Figure 4.
Click for large image
Figure 4. An autopsy revealed that the stomach was perforated and contained 100 mL of blood (a). The perforation site between the pancreatic tumor in the tail and the transverse colon (arrow indicates perforation site; circle indicates the pancreatic tumor) (b). Histological findings of pancreatic tumors (c) and invaded gastric lesions (d) revealed atypical cells accompanied by inflammatory cells and prolific fibrosis, making an alveolar and sheet-like structure, along with keratinization, an intercellular bridge, and a glandular formation.

Adenosquamous carcinoma characterized by the presence of adenocarcinoma and SCC in the same tumor is known to have a poor prognosis and an aggressive proliferation. According to the current guidelines, PASC is defined by the presence of both adenomatous and squamous components, in which the latter comprises over 30% of the tumors [3]. Adenosquamous carcinoma occurs in the esophagus, stomach, colon, pancreas, biliary tract, liver, salivary glands, and female reproductive system [4]. Besides the aggressiveness and invasiveness of adenosquamous carcinoma, in general, there is little difference between PASC and pancreatic ductal adenocarcinoma in its clinical manifestation, including age, sex, location, size, and primary symptoms.

The mucous membranes in the pancreatic duct have no squamous epithelium, and SCC is hypothesized to originate from glandular tissues. There are four proposed mechanisms for the development of adenosquamous carcinoma: 1) ectopic squamous epithelium, 2) squamous metaplasia of the pancreatic ductal epithelium, 3) squamous metaplasia of the glandular system, and 4) histological transformation of adenocarcinoma. To date, evidence from many studies suggests that a histological transformation of adenocarcinoma to SCC 4) might be the underlying mechanism [5-7]. However, considering that there are some cases of early-stage squamous carcinoma without an adenomatous component, 1)-3) mechanisms are also possible.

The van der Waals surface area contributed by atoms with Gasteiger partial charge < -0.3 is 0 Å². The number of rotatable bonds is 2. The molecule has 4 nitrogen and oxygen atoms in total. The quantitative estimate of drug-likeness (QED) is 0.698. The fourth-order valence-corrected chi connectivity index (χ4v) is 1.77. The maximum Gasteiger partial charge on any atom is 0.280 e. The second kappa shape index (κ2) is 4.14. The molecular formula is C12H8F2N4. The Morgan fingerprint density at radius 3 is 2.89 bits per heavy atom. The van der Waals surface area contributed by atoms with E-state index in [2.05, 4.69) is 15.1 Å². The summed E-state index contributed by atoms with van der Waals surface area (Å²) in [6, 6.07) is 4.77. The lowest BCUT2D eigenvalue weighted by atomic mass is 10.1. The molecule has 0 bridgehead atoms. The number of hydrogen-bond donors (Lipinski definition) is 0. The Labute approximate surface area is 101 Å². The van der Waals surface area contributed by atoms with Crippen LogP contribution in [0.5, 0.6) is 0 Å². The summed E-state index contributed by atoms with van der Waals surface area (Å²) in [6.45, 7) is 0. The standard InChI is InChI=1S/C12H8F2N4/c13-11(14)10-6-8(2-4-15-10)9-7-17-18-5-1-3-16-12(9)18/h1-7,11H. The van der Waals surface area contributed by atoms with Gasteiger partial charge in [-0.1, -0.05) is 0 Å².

The squamous component of this type of tumor was reported to proliferate two times faster than its adenomatous component (doubling time of squamous component is 81.8 days, whereas that of adenomatous component is 166.3 days) [8]. The rapid growth of squamous components in PASC is presumably related with bleeding or cystic and necrotic transformations of the tumor. The compression of adenomatous components by squamous cell proliferation leads to the loss of a distinct border between the two components. Furthermore, as the tumor progresses, squamous cell proliferation continues to replace adenocarcinoma. Tumors with a higher percentage of squamous components tend to progress more rapidly and have a poorer prognosis. It is notable that expansive growth is a characteristic of PASC.